A Code of Conduct is not just for your college students
It is Saturday afternoon, and I am putting the finishing touches on my 3rd installment of The 7 Habits of Highly Effective College Instructors. As you will see, I bring up the issue of a personal, self-generated Code of Conduct for college instructors.
What occurred to me is that a self-generated code of conduct is an important form of soul searching that can help us all lead better lives. For example, something I consider to be exemplary conduct is to lighten up the room you are entering and put a smile on people’s faces. Is this the way others see me? Once in a while, sure. The point is that this is the way I want to be seen. This is an element of personal conduct that I wish I mastered and one for which I strive. Call it a stretch conduct goal if you will, but it is part of my personal code of conduct. By the way, I don’t think we should beat ourselves up if we don’t always model the ideal behaviors we for which we strive.
With that bit of pontificating in mind, I am giving you a preparatory assignment, which you must complete before you have my permission to read my next post. (Are you this tough on your students?) In preparation for The 3rd Habit of Highly Effective College Instructors, which I will post tomorrow afternoon (Sunday, April 18), start working on your own Code of Conduct for your role as a college instructor. What do you feel are the most important aspects of your conduct in that role? You know, you should ask your students what they think and take their inputs into consideration. Heck, I am making that part of your assignment. However, I don’t want to keep any of you from reading my next post. Therefore, in lieu of that assignment, you may take on an extra credit assignment, which is to submit a type written summary of all 44 of my previous posts.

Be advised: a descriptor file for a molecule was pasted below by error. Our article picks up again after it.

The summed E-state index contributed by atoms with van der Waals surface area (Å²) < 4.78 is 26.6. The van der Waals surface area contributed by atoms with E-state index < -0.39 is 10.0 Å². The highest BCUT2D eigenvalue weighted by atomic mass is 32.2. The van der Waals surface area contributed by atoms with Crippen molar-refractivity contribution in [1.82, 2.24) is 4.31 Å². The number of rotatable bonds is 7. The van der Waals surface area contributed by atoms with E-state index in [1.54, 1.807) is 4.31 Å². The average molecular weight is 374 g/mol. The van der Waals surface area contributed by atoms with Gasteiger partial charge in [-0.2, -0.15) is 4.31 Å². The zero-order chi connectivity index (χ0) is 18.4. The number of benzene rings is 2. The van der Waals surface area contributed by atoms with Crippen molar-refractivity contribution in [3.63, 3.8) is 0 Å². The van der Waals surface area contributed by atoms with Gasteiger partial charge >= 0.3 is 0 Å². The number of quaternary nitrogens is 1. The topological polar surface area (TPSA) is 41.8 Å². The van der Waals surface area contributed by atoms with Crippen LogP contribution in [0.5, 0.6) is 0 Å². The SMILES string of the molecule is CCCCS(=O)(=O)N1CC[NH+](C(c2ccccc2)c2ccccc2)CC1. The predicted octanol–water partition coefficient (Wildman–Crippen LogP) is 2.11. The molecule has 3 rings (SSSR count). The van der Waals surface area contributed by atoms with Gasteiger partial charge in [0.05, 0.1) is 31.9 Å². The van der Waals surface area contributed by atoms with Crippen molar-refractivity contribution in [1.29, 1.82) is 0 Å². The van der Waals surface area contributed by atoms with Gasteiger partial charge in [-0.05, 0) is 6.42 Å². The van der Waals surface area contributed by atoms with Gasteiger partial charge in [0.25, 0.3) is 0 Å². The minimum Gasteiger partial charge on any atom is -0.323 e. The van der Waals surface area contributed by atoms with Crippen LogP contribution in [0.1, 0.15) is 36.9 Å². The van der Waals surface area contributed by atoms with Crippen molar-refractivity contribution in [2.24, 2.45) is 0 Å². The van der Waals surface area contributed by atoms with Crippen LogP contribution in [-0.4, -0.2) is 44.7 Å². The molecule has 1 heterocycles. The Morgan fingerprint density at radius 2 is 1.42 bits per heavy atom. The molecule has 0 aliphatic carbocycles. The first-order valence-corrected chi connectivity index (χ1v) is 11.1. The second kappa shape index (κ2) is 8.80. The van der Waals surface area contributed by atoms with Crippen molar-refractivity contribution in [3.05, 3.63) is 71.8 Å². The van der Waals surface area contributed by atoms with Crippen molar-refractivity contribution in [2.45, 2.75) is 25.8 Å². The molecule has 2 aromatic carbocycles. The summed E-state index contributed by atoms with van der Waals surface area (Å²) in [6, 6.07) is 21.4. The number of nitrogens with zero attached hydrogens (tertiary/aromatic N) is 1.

Did I hear moans and groans? I did; I know I did! (Paul to self: You want good student evaluations, don’t you. Don’t blow it.) Okay, I will give you one other option. Be good to yourself. Deal? 🙂
© 2010 Paul A. Hummel, Ed.D.
Posted April 17, 2010